1. Have a 'nightcap' before bed
Do you unwind with a glass of wine or a scotch and soda before bed? “The literature shows that alcohol is the most abused drug for insomniacs,” says Nancy Foldvary-Schaefer, DO, MS “It’s the single worst remedy you can use.” Adds Michelle Drerup, MD, “Drinking alcohol may make you feel drowsy. ut as it wears o , it fragments the natural stages of sleep.” Despite alcohol’s quickly sedating effect, when it’s metabolized a few hours later, it causes recurrent awakenings. Your deepest stage of sleep — REM (rapid eye movement) — is suppressed. Drinking alcohol near bedtime may also worsen snoring and sleep apnea.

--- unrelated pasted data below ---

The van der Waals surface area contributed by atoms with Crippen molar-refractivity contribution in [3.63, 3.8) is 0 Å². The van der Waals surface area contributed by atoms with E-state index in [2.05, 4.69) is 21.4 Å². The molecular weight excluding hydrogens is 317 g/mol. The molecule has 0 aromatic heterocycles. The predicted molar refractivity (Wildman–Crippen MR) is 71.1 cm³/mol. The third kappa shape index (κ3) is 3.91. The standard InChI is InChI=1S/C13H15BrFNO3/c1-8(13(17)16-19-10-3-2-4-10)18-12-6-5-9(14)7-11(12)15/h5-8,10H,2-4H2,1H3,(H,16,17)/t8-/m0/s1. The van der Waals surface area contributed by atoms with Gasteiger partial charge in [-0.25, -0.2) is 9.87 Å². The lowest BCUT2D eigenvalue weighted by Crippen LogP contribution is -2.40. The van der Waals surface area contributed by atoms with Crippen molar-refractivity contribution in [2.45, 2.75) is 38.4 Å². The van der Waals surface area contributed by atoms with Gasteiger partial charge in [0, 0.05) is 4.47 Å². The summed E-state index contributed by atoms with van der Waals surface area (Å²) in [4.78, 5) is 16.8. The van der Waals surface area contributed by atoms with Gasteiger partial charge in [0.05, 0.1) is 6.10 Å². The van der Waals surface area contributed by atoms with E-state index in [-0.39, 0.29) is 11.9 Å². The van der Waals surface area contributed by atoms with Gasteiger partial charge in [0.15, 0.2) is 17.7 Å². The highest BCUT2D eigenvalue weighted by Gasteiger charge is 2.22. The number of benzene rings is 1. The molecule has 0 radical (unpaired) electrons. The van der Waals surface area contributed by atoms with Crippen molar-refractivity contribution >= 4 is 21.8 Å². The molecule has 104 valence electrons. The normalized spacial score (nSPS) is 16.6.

2. Bring electronics to bed with you
Your bed is not the right place for smartphones, tablets or laptops. “Lying in bed and ‘trying to sleep’ by playing games, checking your email, reviewing bank statements or paying bills online will backfire on you,” says Tina Waters, MD. The “blue” light from electronic devices prevents the release of melatonin from the brain’s pineal gland, preventing sleepiness. “Adolescents may be even more vulnerable to this effect than adults,” notes Dr. Foldvary-Schaefer.
3. Rely on antihistamines
Antihistamines like diphenhydramine (Benadryl®) sure make you drowsy. But they’re not a long-term solution for insomnia.
“Antihistamines may help you get to sleep. But they accumulate in the brain over time, causing grogginess and even cognitive impairment the next day,” cautions Harneet Walia, MD.